The morning after the recent explosion on an underground train at Parsons Green station, police said they had made a significant arrest in connection with the incident. Another followed later in the day. The police operation though, continued.
No one died and the bomb failed to go off as planned, but 29 people were injured in the incident on September 15.
London, of course, is no stranger to bombings. The IRA left explosive devices across the city and on its trains during the Troubles in Northern Ireland. However, the contours of what terrorists do while they are carrying out attacks have changed since then and continue to change. The response by the security agencies to their actions therefore needs to change, too.
The IRA planted explosive devices quietly, and after a point of time started phoning the authorities to inform them of the threat. The result was large scale and frequent disruption of public transport and daily life – but the loss of life was not what it could have been.
When a new wave of attacks started to hit the UK and Europe in the 2000s, the perpetrators were either killed in an explosion (for example, Hasib Hussain in 2005 and Salman Ramadan Abedi in 2017), shot (Khalid Masood, 2017; Rachid Redouane, 2017) or captured (Michael Adebolajo, 2013) at the crime scene.
Over the past 12 months, however, a visible change has been happening in terrorist tactics. Some perpetrators have been able to flee the scene after committing a major attack. Before Parsons Green, it happened in Berlin (December 2016), Stockholm (April 2017) and Barcelona (August 2017). In each case, the assailants drove their vehicles into crowds, and left the crime scenes immediately afterwards.
The pursuit of a dangerous individual or group suspected of killing or injuring people poses several new challenges for security agencies. Attackers continue to pose a very real risk as long as they remain at large. This is one of the reasons why after the past few incidents the UK Joint Terrorism Analysis Centre (JTAC) has raised the terror threat level from “severe” (meaning an attack is highly likely) to “critical” (meaning an attack is expected imminently). It has remained at that level until the authorities are confident that everyone involved in each incident had been captured or neutralised.
Immediately after an incident, the police’s first objective is to secure the site of the attack, and prevent other attacks. Of particular importance, here, is the time it takes the police to identify and stop the perpetrators. With failed explosive attacks, it’s not immediately obvious where and when the offenders leave the area. They could plant a device and leave before the deflagration or, in the case of a failed suicide bomber, run away among their victims.
In the hours after the Parsons Green attack, the investigators and forensic scientists working on the incident would have engaged in a tremendous investigative effort to identify and locate suspects. Shortly after arriving at the scene, they will have collected witness statements, CCTV footage, photos and videos from people’s mobile phones, and analysed mobile phone calls in the area. They would also have paid close attention to financial transactions, as well as the weapon and any other items that suspects might have left at the scene.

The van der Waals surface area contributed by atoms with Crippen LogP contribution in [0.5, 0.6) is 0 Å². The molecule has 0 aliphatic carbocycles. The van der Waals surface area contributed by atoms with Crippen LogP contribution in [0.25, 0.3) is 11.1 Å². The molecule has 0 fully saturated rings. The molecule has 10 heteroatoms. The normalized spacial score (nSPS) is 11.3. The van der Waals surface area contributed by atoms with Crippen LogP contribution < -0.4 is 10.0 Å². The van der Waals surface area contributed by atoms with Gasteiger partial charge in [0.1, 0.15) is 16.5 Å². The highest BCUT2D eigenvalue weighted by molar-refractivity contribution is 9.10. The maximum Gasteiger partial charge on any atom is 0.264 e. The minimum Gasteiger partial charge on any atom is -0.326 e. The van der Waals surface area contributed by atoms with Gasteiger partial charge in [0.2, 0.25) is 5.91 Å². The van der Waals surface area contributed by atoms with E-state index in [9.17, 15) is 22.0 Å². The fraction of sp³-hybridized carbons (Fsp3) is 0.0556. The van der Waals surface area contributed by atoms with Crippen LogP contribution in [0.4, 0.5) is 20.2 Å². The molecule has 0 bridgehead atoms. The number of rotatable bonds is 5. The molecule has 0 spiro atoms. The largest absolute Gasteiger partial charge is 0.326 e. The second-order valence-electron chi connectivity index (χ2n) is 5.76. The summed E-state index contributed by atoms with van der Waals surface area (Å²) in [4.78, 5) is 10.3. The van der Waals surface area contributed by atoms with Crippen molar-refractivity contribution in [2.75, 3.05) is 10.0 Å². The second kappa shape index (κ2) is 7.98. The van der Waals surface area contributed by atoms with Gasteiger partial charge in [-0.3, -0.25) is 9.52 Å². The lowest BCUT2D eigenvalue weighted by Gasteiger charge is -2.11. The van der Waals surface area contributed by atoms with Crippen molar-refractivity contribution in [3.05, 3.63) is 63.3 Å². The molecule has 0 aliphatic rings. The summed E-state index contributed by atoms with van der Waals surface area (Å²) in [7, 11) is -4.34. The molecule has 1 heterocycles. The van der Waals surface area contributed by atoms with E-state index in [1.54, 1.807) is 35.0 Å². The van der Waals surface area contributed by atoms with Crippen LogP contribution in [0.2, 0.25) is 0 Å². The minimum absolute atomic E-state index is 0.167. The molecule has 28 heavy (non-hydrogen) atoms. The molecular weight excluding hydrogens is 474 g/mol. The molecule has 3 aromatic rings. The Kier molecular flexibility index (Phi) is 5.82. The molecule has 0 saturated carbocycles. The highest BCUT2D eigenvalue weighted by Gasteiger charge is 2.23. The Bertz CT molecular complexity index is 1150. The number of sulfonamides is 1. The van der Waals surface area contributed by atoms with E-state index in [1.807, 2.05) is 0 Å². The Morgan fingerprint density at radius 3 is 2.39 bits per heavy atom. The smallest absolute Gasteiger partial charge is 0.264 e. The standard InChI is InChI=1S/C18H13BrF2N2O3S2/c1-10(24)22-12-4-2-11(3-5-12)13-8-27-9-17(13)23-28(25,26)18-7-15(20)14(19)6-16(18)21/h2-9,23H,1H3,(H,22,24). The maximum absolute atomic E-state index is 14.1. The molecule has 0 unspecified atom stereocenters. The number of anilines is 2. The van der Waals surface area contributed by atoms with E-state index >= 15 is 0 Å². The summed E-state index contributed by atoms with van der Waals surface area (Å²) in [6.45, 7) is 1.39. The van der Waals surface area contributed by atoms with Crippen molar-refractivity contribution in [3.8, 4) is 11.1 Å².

It’s a major challenge for the police to quickly identify the perpetrators of attacks, trace their escape routes, track them down and make an arrest. It is, however, a job that police forces are getting better at. After the 2005 London bombings, it took about six days for the London police to accumulate the evidence needed to identify the perpetrators. By comparison, they arrested Damon Smith – the student who planted a device on the Jubilee line (London) in October 2016 – a day later.
Security agencies use surveillance techniques of the kind seen on reality shows like The Hunted to zone in on targets like Smith. These include going through the email and social media history of suspects, scrutinising their bank statements and scouring CCTV footage from places of interest both before and after the attack. Most importantly, a channel of real time information exchange is immediately established between the command centre coordinating the manhunt and scores of police officers and informants on the ground who act as eyes and ears.
The shorter time it is taking to identify and arrest suspects cannot be attributed to improvement in police practices alone. Every incident differs in many ways that influence how long it takes people to be apprehended and questioned. But what is apparent is that in this form of terrorism, where attackers are leaving the scene of the incident, greater capability is needed by the police to respond in the hours afterwards.
The four-day journey across Europe of the man who carried out the attack in Berlin is a chilling reminder of how far terrorists can get, even after carrying out a deadly attack and being on the radar of every possible security agency.